Maryland Casinos Enjoy Record Win, Could Give Virginia Lawmakers More Reason to Legalize Gambling

Maryland casinos won $157.96 million last month to mark a new monthly all-time record haul in state gaming history.

Maryland casinos won more money last month than ever before. (Image: Los Angeles Times)

The bounty marked an 18.6 percent increase on October 2017 when the state's six casinos won $133.23 million. The new monthly record surpassed the previous mark of $156.55 million by about one percent.

MGM National Harbor's 3,136 slot machines and 198 table games generated $73.4 million in gross gambling revenue (GGR) for the Oxon Hill property. That's about 46 percent of the entire casino market in October, and is a 41.1 percent surge for the resort compared to its 2017 performance.

The $1.4 billion integrated resort located just across the Potomac River from DC will celebrate its two-year anniversary next month.

Live! Casino & Hotel came in a distant second to MGM National Harbor with a GGR take of $47 million. Horseshoe Casino Baltimore was third with $21 million.

The three smaller resort casinos, Hollywood Casino Perryville, Ocean Downs, and Rocky Gap Resort, collectively won $16.4 million.

Virginia Taking Notice

MGM National Harbor is benefiting from its proximity to Northern Virginia's densely populated and affluent counties. With gambling still banned in the Old Dominion, those residents must travel to neighboring states to access a slot machine or table game. MGM's massive complex equipped with fine dining and A-list entertainment is becoming quite the draw.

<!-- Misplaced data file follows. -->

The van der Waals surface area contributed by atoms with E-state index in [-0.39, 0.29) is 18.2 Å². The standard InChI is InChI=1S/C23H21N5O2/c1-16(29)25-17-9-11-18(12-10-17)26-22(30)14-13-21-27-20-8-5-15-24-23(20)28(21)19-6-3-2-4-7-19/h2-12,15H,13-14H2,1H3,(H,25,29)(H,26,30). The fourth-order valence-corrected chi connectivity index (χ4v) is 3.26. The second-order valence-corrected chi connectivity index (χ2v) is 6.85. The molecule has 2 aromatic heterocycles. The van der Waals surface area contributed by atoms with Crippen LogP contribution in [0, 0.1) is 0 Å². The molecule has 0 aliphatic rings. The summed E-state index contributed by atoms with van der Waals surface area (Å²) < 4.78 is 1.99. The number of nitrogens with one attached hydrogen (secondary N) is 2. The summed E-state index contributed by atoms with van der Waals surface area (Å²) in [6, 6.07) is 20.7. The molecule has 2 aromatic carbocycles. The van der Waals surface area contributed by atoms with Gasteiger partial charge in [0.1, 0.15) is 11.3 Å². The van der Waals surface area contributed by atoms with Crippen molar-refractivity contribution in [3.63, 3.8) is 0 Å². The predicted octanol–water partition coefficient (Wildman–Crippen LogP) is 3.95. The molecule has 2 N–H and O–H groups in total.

When the Virginia General Assembly convenes in January, state lawmakers will be pressed to consider several gaming issues.

Developers want to transform a vacant mall into a small casino resort in Bristol in the southwestern part of the state. And some 30 miles east of the Richmond capital, the Pamunkey Indian Tribe continues its quest to obtain federal approval to build a $700 million gaming destination on recently acquired land in New Kent County.

Then there's the issue of sports betting, a regulatory power handed back to the states after the Supreme Court struck down the federal ban in May.

A group of Chicago-based investors agreed to buy the shuttered Colonial Downs racetrack in New Kent County, but on the condition that historical racing terminals, which have been compared to slot machines, be authorized for inclusion. In a rather surprising development, the Virginia General Assembly approved the plans earlier this year and Governor Ralph Northam (D) signed the measure into law.

Virginia has long opposed gambling, but with a bounty of riches being made in Maryland, 2019 could be the year that changes.

Maryland Fumbles Sports Betting

Since the May SCOTUS repeal, five states, Delaware, New Jersey, West Virginia, Mississippi, and New Mexico, have all quickly moved to join Nevada and get full-fledged sports betting up and running.

A sports betting bill was introduced to the Maryland House this year, but it first called for a comprehensive study of legalizing sports wagering. The legislation ultimately stalled as the General Assembly adjourned.

Maryland gamblers interested in placing a legal sports bet later learned that a voter referendum is required to legalize the activity. With it not on today's ballot, that means the issue will be delayed until at least 2020.

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